As the flooding continues across Nebraska, farmers and ranchers are assessing the damage and starting the recovery process. Flood crests on the Missouri River at Nebraska City, Brownsville, and Rulo have exceeded the all-time historic record by over 4 feet. Severe livestock loss has been reported, and a large percentage of the State’s most productive farm ground will go unplanted this year.

Flooding has been so bad at Offutt Air Base that aircraft have been relocated. Over a third of the base is flooded, with runways and some buildings under water. Across the state, 96 cities have declared emergencies, along with 79 counties and five tribal areas.

Governor Ricketts and President Trump have declared an emergency. The governor has said that Nebraskans are facing “the most widespread destruction we have ever seen in our state’s history.”

Those affected by the flooding can visit the Nebraska Emergency Management Agency (NEMA) website at NEMA has information on how to assess the ongoing conditions, and how to return home to flooded locations and start the process of recovery. You can also find the complete roster of county emergency management directors and coordinators on NEMA’s website.

The American Red Cross, church-based response teams, and many other private volunteers are already working to answer the need that exists. That need will continue to be great as neighbors help neighbors to rebuild. Our fellow Nebraskans are generous, but any person seeking to make a financial contribution to the relief effort should make sure that gifts are to reputable, established charity organizations.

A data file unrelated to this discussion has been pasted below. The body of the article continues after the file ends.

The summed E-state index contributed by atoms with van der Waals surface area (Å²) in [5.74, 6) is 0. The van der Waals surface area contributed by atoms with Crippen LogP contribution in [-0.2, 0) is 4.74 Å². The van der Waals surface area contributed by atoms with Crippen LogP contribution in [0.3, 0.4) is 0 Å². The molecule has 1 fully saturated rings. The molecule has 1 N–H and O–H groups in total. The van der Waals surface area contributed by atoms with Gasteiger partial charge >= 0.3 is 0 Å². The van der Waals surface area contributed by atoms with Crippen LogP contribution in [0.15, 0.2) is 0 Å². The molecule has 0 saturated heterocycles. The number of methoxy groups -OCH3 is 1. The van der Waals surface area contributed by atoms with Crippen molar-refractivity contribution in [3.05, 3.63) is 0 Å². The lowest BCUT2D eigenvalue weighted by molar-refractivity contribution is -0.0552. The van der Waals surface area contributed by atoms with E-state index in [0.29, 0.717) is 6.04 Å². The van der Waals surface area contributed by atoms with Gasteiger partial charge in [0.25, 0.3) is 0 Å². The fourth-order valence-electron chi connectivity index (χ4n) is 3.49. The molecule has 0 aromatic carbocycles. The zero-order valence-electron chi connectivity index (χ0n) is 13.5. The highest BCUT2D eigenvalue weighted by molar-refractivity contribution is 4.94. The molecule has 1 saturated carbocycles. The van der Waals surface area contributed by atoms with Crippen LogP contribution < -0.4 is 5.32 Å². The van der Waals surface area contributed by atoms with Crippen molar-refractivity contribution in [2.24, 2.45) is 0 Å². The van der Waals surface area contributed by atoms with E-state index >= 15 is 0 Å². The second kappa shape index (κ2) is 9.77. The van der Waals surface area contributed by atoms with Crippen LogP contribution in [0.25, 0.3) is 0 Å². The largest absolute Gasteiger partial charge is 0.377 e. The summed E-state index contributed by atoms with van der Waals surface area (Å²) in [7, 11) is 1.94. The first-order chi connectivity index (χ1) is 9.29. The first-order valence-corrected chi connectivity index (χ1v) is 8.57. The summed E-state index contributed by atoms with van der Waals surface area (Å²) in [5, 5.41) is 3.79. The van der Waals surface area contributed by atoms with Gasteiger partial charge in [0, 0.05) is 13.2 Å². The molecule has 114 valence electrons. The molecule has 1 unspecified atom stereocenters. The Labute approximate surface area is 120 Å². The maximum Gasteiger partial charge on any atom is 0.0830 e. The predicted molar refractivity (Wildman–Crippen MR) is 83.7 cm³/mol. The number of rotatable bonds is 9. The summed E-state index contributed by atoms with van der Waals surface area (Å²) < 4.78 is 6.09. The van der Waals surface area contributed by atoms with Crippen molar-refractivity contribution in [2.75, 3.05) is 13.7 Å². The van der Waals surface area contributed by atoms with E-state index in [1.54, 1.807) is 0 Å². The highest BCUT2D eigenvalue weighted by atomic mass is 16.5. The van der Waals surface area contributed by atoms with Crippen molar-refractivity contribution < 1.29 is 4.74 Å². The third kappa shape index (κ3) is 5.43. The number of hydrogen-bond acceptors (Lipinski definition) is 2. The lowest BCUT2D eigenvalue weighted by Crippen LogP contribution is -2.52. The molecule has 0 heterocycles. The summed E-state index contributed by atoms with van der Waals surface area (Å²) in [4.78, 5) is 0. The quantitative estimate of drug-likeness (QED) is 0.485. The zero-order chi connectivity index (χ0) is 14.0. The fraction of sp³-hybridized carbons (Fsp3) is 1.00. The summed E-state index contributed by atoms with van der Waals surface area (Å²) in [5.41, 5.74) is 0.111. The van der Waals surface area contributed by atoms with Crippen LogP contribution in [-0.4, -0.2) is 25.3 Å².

The impact this disaster will have on state and local budgets will be significant. There are hundreds of miles of roads that will have to be completely replaced or repaired. Scores of bridges that were seriously damaged — or totally destroyed and washed away — will have to be addressed, too. The estimated damage to buildings, infrastructure, livestock, and crops in Nebraska is at $1.4 billion and climbing.

These pressures will mean that property tax relief efforts are up against even greater challenges this session. What I will remind my colleagues is simple: Nebraska is an agricultural state. Agriculture is already in crisis from property taxes, and now the blizzards and flooding have hit agriculture, too. I will fight for a budget that dedicates real dollars to lowering the property tax burden. If we do not act now, the property tax crisis will remain after our fields and farms have dried out. Property tax relief is disaster relief for farmers and ranchers.

Please contact my office with any comments, questions or concerns. Email me at, mail a letter to Sen. Tom Brewer, Room #1423, P.O. Box

94604, Lincoln, NE 68509, or call us at 402-471-2628.

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